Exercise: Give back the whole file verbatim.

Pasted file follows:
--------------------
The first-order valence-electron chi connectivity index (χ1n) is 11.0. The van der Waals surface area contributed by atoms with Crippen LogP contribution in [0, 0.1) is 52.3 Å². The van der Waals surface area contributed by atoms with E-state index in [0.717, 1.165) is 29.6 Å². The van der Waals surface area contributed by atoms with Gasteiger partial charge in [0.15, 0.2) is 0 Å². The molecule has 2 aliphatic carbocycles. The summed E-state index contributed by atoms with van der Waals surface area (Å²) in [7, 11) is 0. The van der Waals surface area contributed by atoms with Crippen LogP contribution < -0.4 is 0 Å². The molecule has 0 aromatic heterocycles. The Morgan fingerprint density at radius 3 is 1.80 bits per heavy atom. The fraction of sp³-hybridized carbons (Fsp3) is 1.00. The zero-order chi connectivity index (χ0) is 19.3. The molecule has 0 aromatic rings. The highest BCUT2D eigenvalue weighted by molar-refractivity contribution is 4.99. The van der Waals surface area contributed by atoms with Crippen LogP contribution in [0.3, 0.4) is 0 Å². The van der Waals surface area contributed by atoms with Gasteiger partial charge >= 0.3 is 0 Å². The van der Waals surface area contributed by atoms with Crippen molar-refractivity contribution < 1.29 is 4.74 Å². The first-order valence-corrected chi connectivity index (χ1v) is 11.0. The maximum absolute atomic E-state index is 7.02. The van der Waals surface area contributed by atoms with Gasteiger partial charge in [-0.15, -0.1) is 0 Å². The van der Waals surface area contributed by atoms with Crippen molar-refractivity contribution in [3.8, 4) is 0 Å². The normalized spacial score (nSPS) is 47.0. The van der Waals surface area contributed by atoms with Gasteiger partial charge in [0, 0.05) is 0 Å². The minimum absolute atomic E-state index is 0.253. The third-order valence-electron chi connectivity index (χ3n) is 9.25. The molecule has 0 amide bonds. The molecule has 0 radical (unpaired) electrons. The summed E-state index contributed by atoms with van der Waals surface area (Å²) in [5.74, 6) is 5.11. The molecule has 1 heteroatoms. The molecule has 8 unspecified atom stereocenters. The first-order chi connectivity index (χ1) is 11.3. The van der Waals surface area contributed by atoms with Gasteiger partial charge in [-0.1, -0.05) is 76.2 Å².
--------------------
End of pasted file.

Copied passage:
The first-order valence-electron chi connectivity index (χ1n) is 11.0. The van der Waals surface area contributed by atoms with Crippen LogP contribution in [0, 0.1) is 52.3 Å². The van der Waals surface area contributed by atoms with E-state index in [0.717, 1.165) is 29.6 Å². The van der Waals surface area contributed by atoms with Gasteiger partial charge in [0.15, 0.2) is 0 Å². The molecule has 2 aliphatic carbocycles. The summed E-state index contributed by atoms with van der Waals surface area (Å²) in [7, 11) is 0. The van der Waals surface area contributed by atoms with Crippen LogP contribution < -0.4 is 0 Å². The molecule has 0 aromatic heterocycles. The Morgan fingerprint density at radius 3 is 1.80 bits per heavy atom. The fraction of sp³-hybridized carbons (Fsp3) is 1.00. The zero-order chi connectivity index (χ0) is 19.3. The molecule has 0 aromatic rings. The highest BCUT2D eigenvalue weighted by molar-refractivity contribution is 4.99. The van der Waals surface area contributed by atoms with Crippen LogP contribution in [0.3, 0.4) is 0 Å². The van der Waals surface area contributed by atoms with Gasteiger partial charge >= 0.3 is 0 Å². The van der Waals surface area contributed by atoms with Crippen molar-refractivity contribution < 1.29 is 4.74 Å². The first-order valence-corrected chi connectivity index (χ1v) is 11.0. The maximum absolute atomic E-state index is 7.02. The van der Waals surface area contributed by atoms with Gasteiger partial charge in [-0.15, -0.1) is 0 Å². The van der Waals surface area contributed by atoms with Crippen molar-refractivity contribution in [3.8, 4) is 0 Å². The normalized spacial score (nSPS) is 47.0. The van der Waals surface area contributed by atoms with Gasteiger partial charge in [0, 0.05) is 0 Å². The minimum absolute atomic E-state index is 0.253. The third-order valence-electron chi connectivity index (χ3n) is 9.25. The molecule has 0 amide bonds. The molecule has 0 radical (unpaired) electrons. The summed E-state index contributed by atoms with van der Waals surface area (Å²) in [5.74, 6) is 5.11. The molecule has 1 heteroatoms. The molecule has 8 unspecified atom stereocenters. The first-order chi connectivity index (χ1) is 11.3. The van der Waals surface area contributed by atoms with Gasteiger partial charge in [-0.1, -0.05) is 76.2 Å².